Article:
In celebration of PADI Women’s Dive Day on July 20th, here at Camel Dive Club & Hotel in Sharm el Sheikh, we thought that we would use the opportunity to answer some of the common questions that our female instructors and reservations team receive from our female guests.
With more and more women getting in to scuba, there are certain factors that just aren’t an issue for our male counterparts and are not covered in many training agency curriculums. (Disclaimer: this article is for entertainment purposes only.)
So here we go with our answers to the questions:
- I have recently had a breast augmentation (boob job), can I still scuba dive or will they burst?
This was a bit of a tricky one to answer as (as far as I know) none of our current female instructors had this procedure so I didn’t have a willing staff member to try it out on. However, the common consensus is that, yes you can dive and no they won’t burst! Just make sure that you are fully healed and that you have a medical practitioners clearance to dive and off you go. Just don’t forget that you may need to purchase a new wetsuit.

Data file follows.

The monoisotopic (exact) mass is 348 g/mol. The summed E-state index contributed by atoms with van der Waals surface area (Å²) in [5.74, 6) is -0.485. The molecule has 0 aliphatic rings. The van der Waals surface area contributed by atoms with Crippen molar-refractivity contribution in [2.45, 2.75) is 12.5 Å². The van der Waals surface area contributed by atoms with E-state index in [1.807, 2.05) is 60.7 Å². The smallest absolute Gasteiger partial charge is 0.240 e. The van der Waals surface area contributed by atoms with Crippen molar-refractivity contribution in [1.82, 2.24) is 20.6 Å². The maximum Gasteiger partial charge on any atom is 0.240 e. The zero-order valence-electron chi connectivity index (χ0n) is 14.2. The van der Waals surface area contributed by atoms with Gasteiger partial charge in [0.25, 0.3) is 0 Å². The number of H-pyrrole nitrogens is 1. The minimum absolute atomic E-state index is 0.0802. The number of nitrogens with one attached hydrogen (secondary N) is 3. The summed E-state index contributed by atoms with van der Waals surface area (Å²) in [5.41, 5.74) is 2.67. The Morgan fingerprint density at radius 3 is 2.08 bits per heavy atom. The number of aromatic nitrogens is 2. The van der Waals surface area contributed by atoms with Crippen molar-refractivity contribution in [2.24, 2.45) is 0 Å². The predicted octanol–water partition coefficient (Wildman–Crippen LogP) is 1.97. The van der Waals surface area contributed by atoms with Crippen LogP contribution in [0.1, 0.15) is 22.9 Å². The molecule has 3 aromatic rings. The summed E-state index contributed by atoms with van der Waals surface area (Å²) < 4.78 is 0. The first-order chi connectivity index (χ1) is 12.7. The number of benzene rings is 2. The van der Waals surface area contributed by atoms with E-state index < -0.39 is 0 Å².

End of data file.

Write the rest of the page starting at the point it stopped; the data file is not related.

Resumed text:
- How many pairs of shoes do I need to take with me on my diving holiday?
This depends very much, as to whether you will be enjoying a Liveaboard or a shore based diving holiday. One of the great thing about Liveaboard diving is that you get to take your shoes off once and not put them on until the end of your trip. The girls at Camel would recommend only take the shoes that you need to arrive and depart in.